In response to this article I would have to say that it is quite an unprepared protestor unknowing of his own stupidity. He calls out the scientists fighting the overgrowth of this knotweed saying this and that, with reasonable arguments in my opinion, but then concludes with an overwhelmingly lacking solution of his own. John Stahl states, “I’m not sure how good knotweed will be as a paper source but it doesn’t matter.” Let’s review John’s solution . John’s solution was to use knotweed as a paper source, yet he does not even know if it is in any sense an effective paper-producing resource other than the idea that it holds plenty of cellulose. Instead he uses examples of other plants that are useful in paper production, which have nothing to do with knot weed. He actually strays off topic a couple of times. Once with a discussion of mosquitoes and another with questions of God. And though I can tell his motives are honest with a great deal of emotional relevance, I do not see much as to logic or preparation into the essay.
As far as the other side of the argument goes I would have to disagree with them and agree more with John’s view of its hindrance on the environment (not John’s solution.) Breeding a new population of insects that have the ability to drain the fluids from plants and then introducing them to the environment to roam freely is an incredible risk that could have absolutely catastrophic affects on the world! These things may be able to breed and, as John said, may end up moving on to other biological organisms as soon as it runs out of knotweed to feast on. We just do not have any sort of control when it comes to inventing new life forms and throwing them into the earth ecological balance. We are not God but we are certainly capable of destroying our planet. Though I will add, with credit to John’s idea, that a small sterile population of male insects would be a far better resolution. Though still not without its risks all the same.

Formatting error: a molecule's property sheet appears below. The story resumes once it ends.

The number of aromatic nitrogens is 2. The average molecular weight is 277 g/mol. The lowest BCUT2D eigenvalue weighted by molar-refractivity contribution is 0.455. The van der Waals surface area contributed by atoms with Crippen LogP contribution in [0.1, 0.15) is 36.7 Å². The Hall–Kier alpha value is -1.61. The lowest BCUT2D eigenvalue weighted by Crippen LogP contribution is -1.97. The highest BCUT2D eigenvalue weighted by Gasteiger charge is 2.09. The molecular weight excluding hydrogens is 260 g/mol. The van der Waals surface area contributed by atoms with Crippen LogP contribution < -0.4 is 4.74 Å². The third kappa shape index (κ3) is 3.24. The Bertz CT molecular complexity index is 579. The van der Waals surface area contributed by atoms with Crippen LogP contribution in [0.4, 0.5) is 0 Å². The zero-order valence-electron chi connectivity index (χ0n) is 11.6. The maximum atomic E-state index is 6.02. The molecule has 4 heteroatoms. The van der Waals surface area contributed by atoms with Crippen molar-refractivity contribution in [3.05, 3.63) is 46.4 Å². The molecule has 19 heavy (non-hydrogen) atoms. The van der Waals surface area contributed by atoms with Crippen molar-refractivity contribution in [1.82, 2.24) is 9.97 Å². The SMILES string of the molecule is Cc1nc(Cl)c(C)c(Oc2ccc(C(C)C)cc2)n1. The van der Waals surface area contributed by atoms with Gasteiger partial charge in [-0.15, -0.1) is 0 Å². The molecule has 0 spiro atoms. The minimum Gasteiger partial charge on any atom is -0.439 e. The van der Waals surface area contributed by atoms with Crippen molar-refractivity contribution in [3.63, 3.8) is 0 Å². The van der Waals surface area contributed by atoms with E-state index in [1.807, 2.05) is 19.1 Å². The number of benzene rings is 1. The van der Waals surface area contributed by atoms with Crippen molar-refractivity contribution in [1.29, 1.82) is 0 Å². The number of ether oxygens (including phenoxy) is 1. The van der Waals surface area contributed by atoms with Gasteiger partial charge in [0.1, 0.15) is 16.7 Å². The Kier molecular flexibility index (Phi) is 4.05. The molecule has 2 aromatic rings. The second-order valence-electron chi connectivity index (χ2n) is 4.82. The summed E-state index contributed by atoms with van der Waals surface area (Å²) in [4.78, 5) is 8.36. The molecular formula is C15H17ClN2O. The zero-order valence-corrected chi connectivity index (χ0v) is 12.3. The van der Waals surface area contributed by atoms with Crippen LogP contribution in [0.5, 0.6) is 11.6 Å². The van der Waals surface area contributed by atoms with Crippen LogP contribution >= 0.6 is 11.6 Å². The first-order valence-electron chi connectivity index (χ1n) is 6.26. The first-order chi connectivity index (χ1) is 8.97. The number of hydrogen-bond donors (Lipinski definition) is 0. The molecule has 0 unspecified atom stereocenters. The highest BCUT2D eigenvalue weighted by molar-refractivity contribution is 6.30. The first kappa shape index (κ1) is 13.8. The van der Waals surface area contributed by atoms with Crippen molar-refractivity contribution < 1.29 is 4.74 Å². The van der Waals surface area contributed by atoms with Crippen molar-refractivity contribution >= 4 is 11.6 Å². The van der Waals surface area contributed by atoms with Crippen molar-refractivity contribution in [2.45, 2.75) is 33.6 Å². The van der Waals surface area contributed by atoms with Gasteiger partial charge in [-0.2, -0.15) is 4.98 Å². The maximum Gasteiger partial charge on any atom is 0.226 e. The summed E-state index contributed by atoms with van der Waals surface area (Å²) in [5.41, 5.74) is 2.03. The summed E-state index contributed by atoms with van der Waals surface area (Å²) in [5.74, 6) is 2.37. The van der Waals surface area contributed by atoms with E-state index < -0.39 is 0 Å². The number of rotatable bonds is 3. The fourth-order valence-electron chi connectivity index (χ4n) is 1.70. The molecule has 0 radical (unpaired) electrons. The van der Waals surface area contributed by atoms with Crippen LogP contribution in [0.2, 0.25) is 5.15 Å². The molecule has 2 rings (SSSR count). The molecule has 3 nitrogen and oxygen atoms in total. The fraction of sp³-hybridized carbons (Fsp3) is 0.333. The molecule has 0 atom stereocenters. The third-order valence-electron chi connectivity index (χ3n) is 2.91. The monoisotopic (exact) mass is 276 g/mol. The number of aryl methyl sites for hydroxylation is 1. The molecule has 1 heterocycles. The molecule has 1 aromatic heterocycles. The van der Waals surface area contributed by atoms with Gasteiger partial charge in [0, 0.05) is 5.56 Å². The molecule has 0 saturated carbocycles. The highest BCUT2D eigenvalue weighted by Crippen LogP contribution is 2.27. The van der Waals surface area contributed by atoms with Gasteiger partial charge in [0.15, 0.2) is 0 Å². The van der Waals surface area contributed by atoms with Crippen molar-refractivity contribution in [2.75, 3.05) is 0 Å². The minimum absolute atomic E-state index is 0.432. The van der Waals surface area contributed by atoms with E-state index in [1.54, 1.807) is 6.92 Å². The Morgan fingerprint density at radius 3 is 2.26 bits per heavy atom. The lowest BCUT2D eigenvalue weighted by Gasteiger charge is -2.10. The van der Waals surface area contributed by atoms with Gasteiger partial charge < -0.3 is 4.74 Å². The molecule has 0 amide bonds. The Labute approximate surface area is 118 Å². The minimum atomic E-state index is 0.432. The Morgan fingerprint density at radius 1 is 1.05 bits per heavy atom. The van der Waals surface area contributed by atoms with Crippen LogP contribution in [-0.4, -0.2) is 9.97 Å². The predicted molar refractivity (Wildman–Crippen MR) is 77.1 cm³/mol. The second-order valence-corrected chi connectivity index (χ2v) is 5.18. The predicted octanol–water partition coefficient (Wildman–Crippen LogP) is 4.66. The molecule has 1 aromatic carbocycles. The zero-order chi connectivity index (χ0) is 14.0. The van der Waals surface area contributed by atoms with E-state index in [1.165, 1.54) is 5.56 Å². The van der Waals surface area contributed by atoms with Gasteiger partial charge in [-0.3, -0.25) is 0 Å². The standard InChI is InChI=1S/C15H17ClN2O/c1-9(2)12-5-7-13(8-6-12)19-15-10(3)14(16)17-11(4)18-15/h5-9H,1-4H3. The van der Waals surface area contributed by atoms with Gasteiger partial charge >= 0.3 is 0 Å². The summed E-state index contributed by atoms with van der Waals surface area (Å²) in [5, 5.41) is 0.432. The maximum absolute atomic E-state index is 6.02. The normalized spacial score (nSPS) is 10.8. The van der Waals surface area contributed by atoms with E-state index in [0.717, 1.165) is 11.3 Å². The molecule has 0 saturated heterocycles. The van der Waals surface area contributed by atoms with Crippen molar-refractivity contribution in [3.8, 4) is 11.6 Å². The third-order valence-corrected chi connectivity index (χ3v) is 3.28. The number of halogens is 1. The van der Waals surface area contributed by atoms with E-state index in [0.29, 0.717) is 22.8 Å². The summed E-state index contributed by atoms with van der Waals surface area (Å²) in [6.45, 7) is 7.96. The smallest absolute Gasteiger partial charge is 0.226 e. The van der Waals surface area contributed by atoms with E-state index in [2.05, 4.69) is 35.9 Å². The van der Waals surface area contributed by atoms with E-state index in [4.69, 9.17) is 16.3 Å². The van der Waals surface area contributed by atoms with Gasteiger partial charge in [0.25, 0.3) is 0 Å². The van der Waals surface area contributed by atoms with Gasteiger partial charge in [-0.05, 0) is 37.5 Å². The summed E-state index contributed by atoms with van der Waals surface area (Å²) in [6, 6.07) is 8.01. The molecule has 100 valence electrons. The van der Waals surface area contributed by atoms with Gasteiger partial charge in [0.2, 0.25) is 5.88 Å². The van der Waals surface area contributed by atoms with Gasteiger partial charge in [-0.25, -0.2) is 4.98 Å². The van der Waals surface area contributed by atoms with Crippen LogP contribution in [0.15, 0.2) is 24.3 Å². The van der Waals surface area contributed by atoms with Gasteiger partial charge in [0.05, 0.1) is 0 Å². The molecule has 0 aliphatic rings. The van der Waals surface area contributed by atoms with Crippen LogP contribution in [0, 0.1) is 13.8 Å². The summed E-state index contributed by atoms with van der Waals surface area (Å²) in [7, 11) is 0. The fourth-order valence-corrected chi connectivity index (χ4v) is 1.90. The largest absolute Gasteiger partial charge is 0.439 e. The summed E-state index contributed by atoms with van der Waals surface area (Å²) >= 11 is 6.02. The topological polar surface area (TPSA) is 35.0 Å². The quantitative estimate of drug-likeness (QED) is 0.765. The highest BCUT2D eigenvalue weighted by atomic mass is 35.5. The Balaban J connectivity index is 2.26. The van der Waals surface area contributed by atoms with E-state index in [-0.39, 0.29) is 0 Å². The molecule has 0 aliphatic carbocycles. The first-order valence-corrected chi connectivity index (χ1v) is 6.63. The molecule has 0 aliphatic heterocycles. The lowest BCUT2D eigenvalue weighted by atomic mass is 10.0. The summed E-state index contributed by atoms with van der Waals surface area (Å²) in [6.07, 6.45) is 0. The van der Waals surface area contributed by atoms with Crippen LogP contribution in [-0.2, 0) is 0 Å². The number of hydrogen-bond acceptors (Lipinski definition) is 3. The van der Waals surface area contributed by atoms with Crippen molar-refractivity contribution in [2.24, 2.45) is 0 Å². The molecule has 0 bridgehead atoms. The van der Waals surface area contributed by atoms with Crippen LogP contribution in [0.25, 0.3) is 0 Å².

In conclusion I will have to disagree with both parties. The thought of adding a new species of insect into the environment with such stated capabilities is far too risky. The idea of using knotweed as an alternative to trees for producing paper is a very clever idea, but lack of data and research presented gives inconclusive results.